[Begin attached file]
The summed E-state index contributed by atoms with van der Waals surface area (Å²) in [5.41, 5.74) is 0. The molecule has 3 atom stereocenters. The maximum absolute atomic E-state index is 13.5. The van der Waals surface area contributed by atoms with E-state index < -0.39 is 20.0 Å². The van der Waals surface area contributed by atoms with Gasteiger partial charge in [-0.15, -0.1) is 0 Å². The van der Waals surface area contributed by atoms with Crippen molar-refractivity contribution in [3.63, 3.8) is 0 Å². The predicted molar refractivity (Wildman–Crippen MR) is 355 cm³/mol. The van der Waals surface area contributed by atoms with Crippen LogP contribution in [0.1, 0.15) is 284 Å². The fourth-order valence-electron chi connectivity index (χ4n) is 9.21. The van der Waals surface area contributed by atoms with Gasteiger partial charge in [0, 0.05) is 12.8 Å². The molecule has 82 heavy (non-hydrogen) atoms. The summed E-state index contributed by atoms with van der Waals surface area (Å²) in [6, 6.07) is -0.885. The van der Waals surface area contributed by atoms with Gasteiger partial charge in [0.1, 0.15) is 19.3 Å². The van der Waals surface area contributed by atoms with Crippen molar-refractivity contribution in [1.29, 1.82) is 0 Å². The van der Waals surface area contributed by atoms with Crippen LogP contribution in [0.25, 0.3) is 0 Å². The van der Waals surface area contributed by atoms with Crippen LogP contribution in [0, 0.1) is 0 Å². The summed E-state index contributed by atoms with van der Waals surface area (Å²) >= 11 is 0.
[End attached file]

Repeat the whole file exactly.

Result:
The summed E-state index contributed by atoms with van der Waals surface area (Å²) in [5.41, 5.74) is 0. The molecule has 3 atom stereocenters. The maximum absolute atomic E-state index is 13.5. The van der Waals surface area contributed by atoms with E-state index < -0.39 is 20.0 Å². The van der Waals surface area contributed by atoms with Gasteiger partial charge in [-0.15, -0.1) is 0 Å². The van der Waals surface area contributed by atoms with Crippen molar-refractivity contribution in [3.63, 3.8) is 0 Å². The predicted molar refractivity (Wildman–Crippen MR) is 355 cm³/mol. The van der Waals surface area contributed by atoms with Crippen LogP contribution in [0.1, 0.15) is 284 Å². The fourth-order valence-electron chi connectivity index (χ4n) is 9.21. The van der Waals surface area contributed by atoms with Gasteiger partial charge in [0, 0.05) is 12.8 Å². The molecule has 82 heavy (non-hydrogen) atoms. The summed E-state index contributed by atoms with van der Waals surface area (Å²) in [6, 6.07) is -0.885. The van der Waals surface area contributed by atoms with Gasteiger partial charge in [0.1, 0.15) is 19.3 Å². The van der Waals surface area contributed by atoms with Crippen molar-refractivity contribution in [1.29, 1.82) is 0 Å². The van der Waals surface area contributed by atoms with Crippen LogP contribution in [0.25, 0.3) is 0 Å². The van der Waals surface area contributed by atoms with Crippen LogP contribution in [0, 0.1) is 0 Å². The summed E-state index contributed by atoms with van der Waals surface area (Å²) >= 11 is 0.